The site of Bakr Awa (35°13’14”N, 45°56’26”E) situated on the outskirts of the city of Halabja is one of the biggest ancient settlements in the western foothills of the Zagros in Iraqi Kurdistan (AAI 1970, 335 no. 54; AASI 1975-76, map 77 no. 14). It consists of a c. 800 x 600 m large lower city (max. +579 m a.s.l.) and a steep citadel mound (max. +595 m a.s.l.) dominating the plain (approx. +565 m a.s.l.). The citadel is crowned by an earthen parapet wall while the mound is surrounded by a moat dug probably in the Islamic period (Fig.1).
Current Investigations into the Early Neolithic of the Zagros Foothills of Iraqi Kurdistan Taken from The Archaeology of the Kurdistan Region of Iraq and Adjacent Regions by Roger Matthews, Wendy Matthews, Kamal Rasheed Raheem and Kamal Rauf Aziz. Pages 219-228.Download

One of the most significant transformations in history took place after the last Ice Age, from c. 12,000 BC (all dates calibrated BC), when human communities changed from being mobile hunter-foragers to more settled farmers and stock-keepers, with domesticated crops and animals. This Neolithic transformation was a fundamental development in the human condition across much of the world and led ultimately, through surplus accumulation and social differentiation, to the emergence of towns, cities, and empires, shaping the modern world. The full volume is available in paperback here.
In the Neo-Assyrian Border March of the Palace Herald: Geophysical Survey and Salvage Excavations at Gird-i Bazar and Qalat-i Dinka (Peshdar Plain Project 2015) Taken from The Archaeology of the Kurdistan Region of Iraq and Adjacent Regions by Karen Radner, Andrei Ašandulesei, Jörg Fassbinder, Tina Greenfield, Jean-Jacques Herr, Janoscha Kreppner and Andrea Squitieri. Pages 353-367.Download

The Peshdar Plain is situated in the province of Sulaymaniyah, district of Raniyah (also known as Raparin district), in the Kurdish Autonomous Region of Iraq, directly at the border with Iran on the upper reaches of the Lower Zab. The regional centre is the town of Qaladze (Qalat Dizeh), in the northwest of the plain, whose impressive settlement mound (36° 11’ 7” N, 45° 6’ 53” E) demonstrates that the site has held this position since antiquity. The Peshdar Plain Project was inaugurated in 2015 with the goal of investigating the region in the Neo-Assyrian period and focuses on two sites: tiny Gird-i Bazar (36° 8’ 18” N, 45° 8’ 28” E; henceforth Bazar), a shallow mound (altitude: 539 m) of only 1.5 ha situated in the plain, and the more impressive Qalat-i Dinka (36° 8’ 12” N, 45° 7’ 57” E; henceforth Dinka), looming high over the Lower Zab on the imposing terminal outcrop of a crescent-shaped mountain range along the northern river bank. This first report will briefly detail the geophysical survey (section 1) and the excavations (section 2) conducted in 2015 before introducing the bioarchaeological sampling strategy (section 3) and presenting a first assessment of the sites and more generally of the significance of our work in the regional setting of the Peshdar Plain and within the Neo-Assyrian Empire and its client states (section 4). The full volume is available in paperback here.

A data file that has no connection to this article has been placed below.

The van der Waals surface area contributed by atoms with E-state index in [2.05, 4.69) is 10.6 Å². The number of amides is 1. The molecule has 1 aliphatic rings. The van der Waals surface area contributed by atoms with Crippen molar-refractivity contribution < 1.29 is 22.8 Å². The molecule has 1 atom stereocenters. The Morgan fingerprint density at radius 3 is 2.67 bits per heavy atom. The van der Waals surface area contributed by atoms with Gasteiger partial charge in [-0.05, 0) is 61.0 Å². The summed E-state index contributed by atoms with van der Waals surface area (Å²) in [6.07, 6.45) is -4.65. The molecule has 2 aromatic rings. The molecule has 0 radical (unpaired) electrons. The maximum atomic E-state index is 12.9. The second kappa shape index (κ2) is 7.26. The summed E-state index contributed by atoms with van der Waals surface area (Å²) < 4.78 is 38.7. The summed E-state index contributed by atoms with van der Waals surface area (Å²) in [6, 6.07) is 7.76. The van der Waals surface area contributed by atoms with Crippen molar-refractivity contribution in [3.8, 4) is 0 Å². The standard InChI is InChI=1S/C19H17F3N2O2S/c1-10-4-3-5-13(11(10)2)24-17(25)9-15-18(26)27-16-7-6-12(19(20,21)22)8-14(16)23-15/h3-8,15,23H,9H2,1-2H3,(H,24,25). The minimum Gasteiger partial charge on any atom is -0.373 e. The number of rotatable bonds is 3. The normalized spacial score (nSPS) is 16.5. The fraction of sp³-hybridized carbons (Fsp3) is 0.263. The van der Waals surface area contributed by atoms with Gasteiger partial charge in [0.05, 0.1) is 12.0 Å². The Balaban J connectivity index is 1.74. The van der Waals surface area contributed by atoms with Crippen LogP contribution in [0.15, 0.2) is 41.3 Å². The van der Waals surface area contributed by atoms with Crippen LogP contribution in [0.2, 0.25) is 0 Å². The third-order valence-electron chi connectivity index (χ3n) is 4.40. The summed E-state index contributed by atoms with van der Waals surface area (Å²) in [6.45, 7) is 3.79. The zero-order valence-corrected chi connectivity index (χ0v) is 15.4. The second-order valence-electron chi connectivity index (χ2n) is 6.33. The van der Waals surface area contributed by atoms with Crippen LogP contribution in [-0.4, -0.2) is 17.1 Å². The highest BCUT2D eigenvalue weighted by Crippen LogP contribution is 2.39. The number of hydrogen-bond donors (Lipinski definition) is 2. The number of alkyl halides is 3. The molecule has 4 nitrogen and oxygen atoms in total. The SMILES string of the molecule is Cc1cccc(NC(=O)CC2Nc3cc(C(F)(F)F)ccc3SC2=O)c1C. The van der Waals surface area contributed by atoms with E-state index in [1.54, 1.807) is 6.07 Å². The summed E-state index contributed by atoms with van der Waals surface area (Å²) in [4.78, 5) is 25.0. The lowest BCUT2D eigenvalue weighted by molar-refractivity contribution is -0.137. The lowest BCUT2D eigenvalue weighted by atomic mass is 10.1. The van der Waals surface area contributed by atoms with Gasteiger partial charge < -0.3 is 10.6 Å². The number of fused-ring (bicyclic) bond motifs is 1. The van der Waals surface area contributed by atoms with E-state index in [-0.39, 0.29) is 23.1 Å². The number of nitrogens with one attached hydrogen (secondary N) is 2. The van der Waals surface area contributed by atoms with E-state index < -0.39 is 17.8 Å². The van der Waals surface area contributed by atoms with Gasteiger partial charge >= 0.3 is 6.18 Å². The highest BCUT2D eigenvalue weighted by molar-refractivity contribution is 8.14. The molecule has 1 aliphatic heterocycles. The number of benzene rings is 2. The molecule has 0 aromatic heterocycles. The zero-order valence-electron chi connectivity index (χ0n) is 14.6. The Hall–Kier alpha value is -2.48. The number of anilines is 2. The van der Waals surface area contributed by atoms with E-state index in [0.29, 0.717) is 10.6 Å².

Magnetic investigations in the Shahrizor Plain: Revealing the unseen in survey prospections Taken from The Archaeology of the Kurdistan Region of Iraq and Adjacent Regions by Simone Mühl and Jörg Fassbinder. Pages 241-248.Download

Prospection by magnetometer in urban environments outside the limits of excavation offers the possibility to unveil the layout of entire settlements, including street networks and residential and other architectural features, without the use of a spade. Questions about city planning, the use of built and open space and the organization of religious and other architecture at sites can all be addressed (cf. Fassbinder 2002; Fassbinder et al. 2005; Benech 2007). Magnetic prospections of sites in the Shahrizor Plain, which have been conducted since October 2013, have the potential to provide insights into the diachronic use of rural space in the region. This paper will focus on the results of investigations which were carried out at Gird-i Shatwan (bečuk – ‘the small mound Shatwan’; SSP-51 & 52), a small Parthian site in the rural environment of Wadi Shamlu in the center of the Shahrizor Plain. Click on the PDF to read the full paper online, or download to your device. The full volume is available in paperback here.